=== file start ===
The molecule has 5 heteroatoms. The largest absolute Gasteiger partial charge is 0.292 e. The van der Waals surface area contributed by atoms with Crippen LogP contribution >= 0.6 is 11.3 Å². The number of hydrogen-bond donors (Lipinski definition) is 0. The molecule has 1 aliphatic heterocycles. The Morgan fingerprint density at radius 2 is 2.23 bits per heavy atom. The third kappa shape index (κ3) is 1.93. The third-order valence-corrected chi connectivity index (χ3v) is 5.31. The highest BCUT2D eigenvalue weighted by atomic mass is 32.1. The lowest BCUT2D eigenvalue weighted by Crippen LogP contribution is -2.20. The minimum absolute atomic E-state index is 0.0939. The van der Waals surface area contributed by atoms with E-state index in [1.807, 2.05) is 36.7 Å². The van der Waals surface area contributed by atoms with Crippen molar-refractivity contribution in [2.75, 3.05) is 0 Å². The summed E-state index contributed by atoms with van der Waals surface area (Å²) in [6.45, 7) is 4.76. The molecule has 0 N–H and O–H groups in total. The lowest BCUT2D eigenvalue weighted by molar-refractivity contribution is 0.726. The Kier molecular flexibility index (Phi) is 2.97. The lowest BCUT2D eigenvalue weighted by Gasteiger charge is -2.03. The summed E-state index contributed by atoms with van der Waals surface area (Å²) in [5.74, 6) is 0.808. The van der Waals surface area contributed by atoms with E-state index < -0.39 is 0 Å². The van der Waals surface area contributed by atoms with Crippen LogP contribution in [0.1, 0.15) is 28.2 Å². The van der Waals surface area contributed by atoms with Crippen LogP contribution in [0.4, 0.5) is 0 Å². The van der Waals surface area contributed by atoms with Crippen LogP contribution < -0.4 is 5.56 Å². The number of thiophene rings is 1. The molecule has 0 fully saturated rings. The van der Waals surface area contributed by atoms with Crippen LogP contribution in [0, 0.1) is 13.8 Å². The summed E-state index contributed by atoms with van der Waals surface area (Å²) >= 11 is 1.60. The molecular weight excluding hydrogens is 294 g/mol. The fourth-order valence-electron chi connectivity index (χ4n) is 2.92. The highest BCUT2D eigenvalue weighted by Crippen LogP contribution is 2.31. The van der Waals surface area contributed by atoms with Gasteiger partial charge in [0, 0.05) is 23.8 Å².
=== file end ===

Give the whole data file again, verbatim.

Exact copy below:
The molecule has 5 heteroatoms. The largest absolute Gasteiger partial charge is 0.292 e. The van der Waals surface area contributed by atoms with Crippen LogP contribution >= 0.6 is 11.3 Å². The number of hydrogen-bond donors (Lipinski definition) is 0. The molecule has 1 aliphatic heterocycles. The Morgan fingerprint density at radius 2 is 2.23 bits per heavy atom. The third kappa shape index (κ3) is 1.93. The third-order valence-corrected chi connectivity index (χ3v) is 5.31. The highest BCUT2D eigenvalue weighted by atomic mass is 32.1. The lowest BCUT2D eigenvalue weighted by Crippen LogP contribution is -2.20. The minimum absolute atomic E-state index is 0.0939. The van der Waals surface area contributed by atoms with E-state index in [1.807, 2.05) is 36.7 Å². The van der Waals surface area contributed by atoms with Crippen molar-refractivity contribution in [2.75, 3.05) is 0 Å². The summed E-state index contributed by atoms with van der Waals surface area (Å²) in [6.45, 7) is 4.76. The molecule has 0 N–H and O–H groups in total. The lowest BCUT2D eigenvalue weighted by molar-refractivity contribution is 0.726. The Kier molecular flexibility index (Phi) is 2.97. The lowest BCUT2D eigenvalue weighted by Gasteiger charge is -2.03. The summed E-state index contributed by atoms with van der Waals surface area (Å²) in [5.74, 6) is 0.808. The van der Waals surface area contributed by atoms with E-state index < -0.39 is 0 Å². The van der Waals surface area contributed by atoms with Crippen LogP contribution in [0.1, 0.15) is 28.2 Å². The van der Waals surface area contributed by atoms with Crippen LogP contribution in [0.4, 0.5) is 0 Å². The van der Waals surface area contributed by atoms with Crippen LogP contribution < -0.4 is 5.56 Å². The number of thiophene rings is 1. The molecule has 0 fully saturated rings. The van der Waals surface area contributed by atoms with Crippen LogP contribution in [0, 0.1) is 13.8 Å². The summed E-state index contributed by atoms with van der Waals surface area (Å²) >= 11 is 1.60. The molecular weight excluding hydrogens is 294 g/mol. The fourth-order valence-electron chi connectivity index (χ4n) is 2.92. The highest BCUT2D eigenvalue weighted by Crippen LogP contribution is 2.31. The van der Waals surface area contributed by atoms with Gasteiger partial charge in [0, 0.05) is 23.8 Å².